I do not know how bad the problem is in other areas, but in my part of the country, talk of "dirty tricks" with people ringing adult birds with current year rings is at present rife. I have even heard of birds winning at our Club Show at Doncaster two year running with the same `Breeder' bird. In my own area this year, one local Novice exhibitor, who is highly successful with both Breeder and Any Age birds, has been the subject of a particularly vicious campaign of smears, so much so that certain judges from outside our area have been telephoning each other to warn them of certain birds when adjudicating in our area.

Unfortunately, none of these judges have had the courage or simple decency to impound the `suspect' birds for further investigation, but have merely marked them down in the class, while making rather snide remarks to their stewards. This goes down very well with the more envious of those unsuccessful fanciers, while others of a more sportsmanlike attitude resent the `dog in the manger' attitude that such remarks encourage.

The first point which occurs to me is that,although the advice to fanciers in the B.S. Official rules publications is to ring chicks between the age of five and ten days, the only rule we have to abide by pertaining to rings at present is that "All birds competing in these classes must wear the official current year closed coded ring of the actual exhibitor"; we do not actually have a rule that insists that only current year bred chicks shall be ringed with current year rings! It will,of course,be fairly argued that there is no way that such a rule can be enforced without a very strict and detailed registration scheme such as is in place in other fancies, but I do feel that although a law which cannot be enforced is not ideal, at least it will leave no doubts as to what all fanciers SHOULD be doing; the basic morality of such an issue should always be preached,even if it is

felt that such `sermons' will fall on stony ground!.

If such people (I find it difficult to think of them as fanciers) will persist in this gamesmanship, which is causing great resentment and will continue to do so,perhaps the time has come to look at a more positive solution. I am of the opinion that the time has come to give consideration to extending breeders classes to cover two years. This will,at a stroke, remove the greatest reason for ringing birds other than within the first two weeks of their life.

This move has been suggested on a number of occasions for a variety of reasons, but has mostly been rejected as being too radical and a danger to the show scene as we know it, but perhaps we should look again at the arguments for and against :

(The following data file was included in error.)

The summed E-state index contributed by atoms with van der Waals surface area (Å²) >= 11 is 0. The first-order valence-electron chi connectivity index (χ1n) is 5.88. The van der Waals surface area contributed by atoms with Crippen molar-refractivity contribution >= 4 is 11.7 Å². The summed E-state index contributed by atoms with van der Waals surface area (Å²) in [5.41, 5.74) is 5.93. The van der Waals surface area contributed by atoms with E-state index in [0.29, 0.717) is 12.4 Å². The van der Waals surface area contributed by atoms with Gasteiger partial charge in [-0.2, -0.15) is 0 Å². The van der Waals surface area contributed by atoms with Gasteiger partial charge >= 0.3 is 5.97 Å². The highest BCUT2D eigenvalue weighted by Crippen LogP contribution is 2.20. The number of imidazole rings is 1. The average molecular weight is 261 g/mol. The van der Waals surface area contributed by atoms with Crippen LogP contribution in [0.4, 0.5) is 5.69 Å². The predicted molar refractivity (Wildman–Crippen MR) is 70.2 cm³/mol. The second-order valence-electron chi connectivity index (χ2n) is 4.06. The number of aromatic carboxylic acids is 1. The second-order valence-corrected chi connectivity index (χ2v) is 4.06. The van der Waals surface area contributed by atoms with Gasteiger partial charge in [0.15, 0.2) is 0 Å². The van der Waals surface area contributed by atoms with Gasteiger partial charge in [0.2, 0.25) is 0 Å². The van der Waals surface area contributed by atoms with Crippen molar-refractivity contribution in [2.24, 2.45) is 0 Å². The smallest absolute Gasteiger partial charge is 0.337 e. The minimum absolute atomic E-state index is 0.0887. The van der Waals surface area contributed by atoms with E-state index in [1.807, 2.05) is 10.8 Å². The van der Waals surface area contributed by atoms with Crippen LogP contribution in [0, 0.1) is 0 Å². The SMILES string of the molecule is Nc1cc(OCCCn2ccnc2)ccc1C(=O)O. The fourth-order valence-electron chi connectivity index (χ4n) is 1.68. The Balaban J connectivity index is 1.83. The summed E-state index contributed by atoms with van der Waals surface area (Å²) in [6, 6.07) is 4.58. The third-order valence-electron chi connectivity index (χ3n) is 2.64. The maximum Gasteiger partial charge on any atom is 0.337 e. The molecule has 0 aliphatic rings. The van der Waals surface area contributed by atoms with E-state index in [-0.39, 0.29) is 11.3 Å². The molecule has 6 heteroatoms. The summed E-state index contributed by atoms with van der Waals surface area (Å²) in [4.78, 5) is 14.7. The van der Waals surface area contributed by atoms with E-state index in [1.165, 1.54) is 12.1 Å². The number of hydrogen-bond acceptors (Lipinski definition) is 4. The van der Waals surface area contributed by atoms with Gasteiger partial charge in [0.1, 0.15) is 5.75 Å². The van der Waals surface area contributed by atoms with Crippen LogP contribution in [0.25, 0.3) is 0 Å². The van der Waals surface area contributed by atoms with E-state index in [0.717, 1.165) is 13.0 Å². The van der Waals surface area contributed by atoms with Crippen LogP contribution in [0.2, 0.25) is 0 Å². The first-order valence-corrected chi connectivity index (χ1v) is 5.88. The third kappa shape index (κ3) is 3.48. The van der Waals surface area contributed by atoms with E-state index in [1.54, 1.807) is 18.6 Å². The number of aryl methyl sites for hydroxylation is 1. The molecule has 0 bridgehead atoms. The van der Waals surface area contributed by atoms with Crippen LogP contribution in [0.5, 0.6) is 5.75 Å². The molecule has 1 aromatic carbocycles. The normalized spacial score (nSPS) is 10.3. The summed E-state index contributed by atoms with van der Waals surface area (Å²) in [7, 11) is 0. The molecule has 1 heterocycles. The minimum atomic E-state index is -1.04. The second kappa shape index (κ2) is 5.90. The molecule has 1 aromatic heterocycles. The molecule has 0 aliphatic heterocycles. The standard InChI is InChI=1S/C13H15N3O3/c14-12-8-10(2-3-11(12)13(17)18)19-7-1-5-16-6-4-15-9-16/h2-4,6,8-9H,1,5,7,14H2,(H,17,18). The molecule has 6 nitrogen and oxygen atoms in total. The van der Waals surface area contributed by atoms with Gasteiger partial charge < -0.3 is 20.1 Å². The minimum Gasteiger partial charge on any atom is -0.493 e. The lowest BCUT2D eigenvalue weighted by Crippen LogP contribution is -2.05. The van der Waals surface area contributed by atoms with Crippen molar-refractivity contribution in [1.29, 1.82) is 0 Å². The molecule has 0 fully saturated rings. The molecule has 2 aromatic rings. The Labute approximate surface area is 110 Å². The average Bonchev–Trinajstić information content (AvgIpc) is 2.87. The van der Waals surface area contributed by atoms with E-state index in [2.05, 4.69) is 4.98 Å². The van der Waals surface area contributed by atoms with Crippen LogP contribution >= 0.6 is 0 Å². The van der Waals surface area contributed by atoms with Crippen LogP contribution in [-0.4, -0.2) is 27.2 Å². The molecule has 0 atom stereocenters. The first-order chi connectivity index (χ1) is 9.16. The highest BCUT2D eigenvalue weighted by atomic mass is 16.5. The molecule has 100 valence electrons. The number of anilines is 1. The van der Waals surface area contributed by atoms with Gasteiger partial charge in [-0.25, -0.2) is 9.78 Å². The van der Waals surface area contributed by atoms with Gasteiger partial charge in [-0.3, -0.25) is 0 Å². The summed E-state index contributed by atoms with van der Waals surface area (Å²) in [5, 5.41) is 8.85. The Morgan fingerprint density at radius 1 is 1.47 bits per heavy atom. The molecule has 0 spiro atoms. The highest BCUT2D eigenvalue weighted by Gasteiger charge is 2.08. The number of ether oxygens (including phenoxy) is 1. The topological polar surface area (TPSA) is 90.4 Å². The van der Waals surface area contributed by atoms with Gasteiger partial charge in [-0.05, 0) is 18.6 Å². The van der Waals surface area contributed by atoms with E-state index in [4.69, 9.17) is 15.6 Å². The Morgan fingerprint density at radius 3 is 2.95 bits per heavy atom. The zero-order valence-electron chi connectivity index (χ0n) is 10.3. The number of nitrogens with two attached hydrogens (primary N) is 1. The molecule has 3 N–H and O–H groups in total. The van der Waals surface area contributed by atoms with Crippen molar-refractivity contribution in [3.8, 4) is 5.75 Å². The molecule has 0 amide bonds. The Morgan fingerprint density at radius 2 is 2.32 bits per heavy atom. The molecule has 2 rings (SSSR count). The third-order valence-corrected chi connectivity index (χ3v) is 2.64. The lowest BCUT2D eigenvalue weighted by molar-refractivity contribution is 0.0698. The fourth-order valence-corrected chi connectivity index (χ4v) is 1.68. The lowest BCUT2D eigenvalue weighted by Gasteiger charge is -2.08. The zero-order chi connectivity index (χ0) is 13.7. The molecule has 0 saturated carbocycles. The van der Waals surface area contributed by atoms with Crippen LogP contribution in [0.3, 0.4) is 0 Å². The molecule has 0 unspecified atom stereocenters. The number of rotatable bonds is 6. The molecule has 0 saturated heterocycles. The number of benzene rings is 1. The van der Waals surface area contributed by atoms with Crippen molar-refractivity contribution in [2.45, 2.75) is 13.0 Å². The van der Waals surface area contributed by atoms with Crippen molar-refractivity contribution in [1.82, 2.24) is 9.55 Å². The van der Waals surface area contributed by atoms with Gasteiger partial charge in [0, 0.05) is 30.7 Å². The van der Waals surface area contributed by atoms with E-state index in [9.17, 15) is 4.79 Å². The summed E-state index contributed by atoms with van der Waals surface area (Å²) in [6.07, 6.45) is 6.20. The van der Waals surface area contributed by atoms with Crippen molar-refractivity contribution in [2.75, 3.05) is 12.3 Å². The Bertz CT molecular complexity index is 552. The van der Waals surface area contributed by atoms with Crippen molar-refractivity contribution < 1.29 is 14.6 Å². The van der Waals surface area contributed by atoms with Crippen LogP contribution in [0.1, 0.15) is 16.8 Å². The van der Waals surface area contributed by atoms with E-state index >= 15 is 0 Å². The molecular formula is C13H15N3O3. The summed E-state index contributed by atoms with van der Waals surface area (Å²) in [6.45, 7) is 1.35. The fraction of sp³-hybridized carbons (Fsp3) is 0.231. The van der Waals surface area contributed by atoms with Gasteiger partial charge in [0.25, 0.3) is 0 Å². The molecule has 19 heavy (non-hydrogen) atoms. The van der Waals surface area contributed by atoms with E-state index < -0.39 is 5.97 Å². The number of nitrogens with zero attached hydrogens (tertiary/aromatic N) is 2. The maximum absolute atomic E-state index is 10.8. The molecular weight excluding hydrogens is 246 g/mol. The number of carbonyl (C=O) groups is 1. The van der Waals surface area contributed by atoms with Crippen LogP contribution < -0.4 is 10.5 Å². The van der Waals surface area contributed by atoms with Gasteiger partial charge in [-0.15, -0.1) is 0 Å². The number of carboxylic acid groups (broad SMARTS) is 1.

Firstly, it has been said that to extend the Breeders season to two years would give an unfair advantage to birds of,say eighteen months age to those which are only eight or nine months old. I have always accepted this argument as it stands, but on reconsideration, the difference between a bird shown at five to six months old and one of nine months of age or more (improperly rung) is greater still; the early months of maturation and growth are the most dramatic.

Secondly,show promoters (and I was one of their number) were concerned that to extend the Breeders section to two years would have too great an effect on entries in the Any Age section. On reflection, I feel that the opposite is the case; at present,the Breeders section is much the smaller one because there are comparatively few young birds ready for showing at any one given time. Allowing owner-bred birds to be shown for two years will at once ensure an increase in Breeders classes, because fanciers will continue to send out their younger,promising youngsters as well as,where possible, an older bird from their team as a back-up in the same class. That older bird would normally have taken a place in the Any Age team and this place will often be taken by a bird which is,perhaps, older again, or would only have acted as reserve in the Any Age team.The options to the exhibitor will thus be increased,rather than diminished by this change,and the average entry per exhibitor will probably increase.

In addition to this, the change would also at least partially provide an answer to a subject which has attracted a high profile for a couple of years or so: I refer to the matter of bought birds. I have made no secret, again largely as a show administrator, of my unequivocal support of the right of fanciers to show any bird that they own. As a fancier, I seek the right to be able to see the best birds in the country,at OPEN shows. I am still of the opinion that the loudest noise against this option comes from people who find the competition too hard and are not prepared to rely on their own husbandry to overcome the opposition which they find so trying.

By extending the range of the Breeders classes, more emphasis can be placed on these classes in a number of ways. For example there are some fanciers who are unable to show many breeder birds at present because they habitually do not breed youngsters early enough in the season and their owner-bred birds are currently only shown as Any Age. They would welcome the opportunity to demonstrate their support of breeder classes, by showing their `under-two year olds' in these classes.

There are many other arguments in support of the change, but as well as addressing this latest problem which I have raised, I think it will also greatly help us in our breeding programme, and this may well be the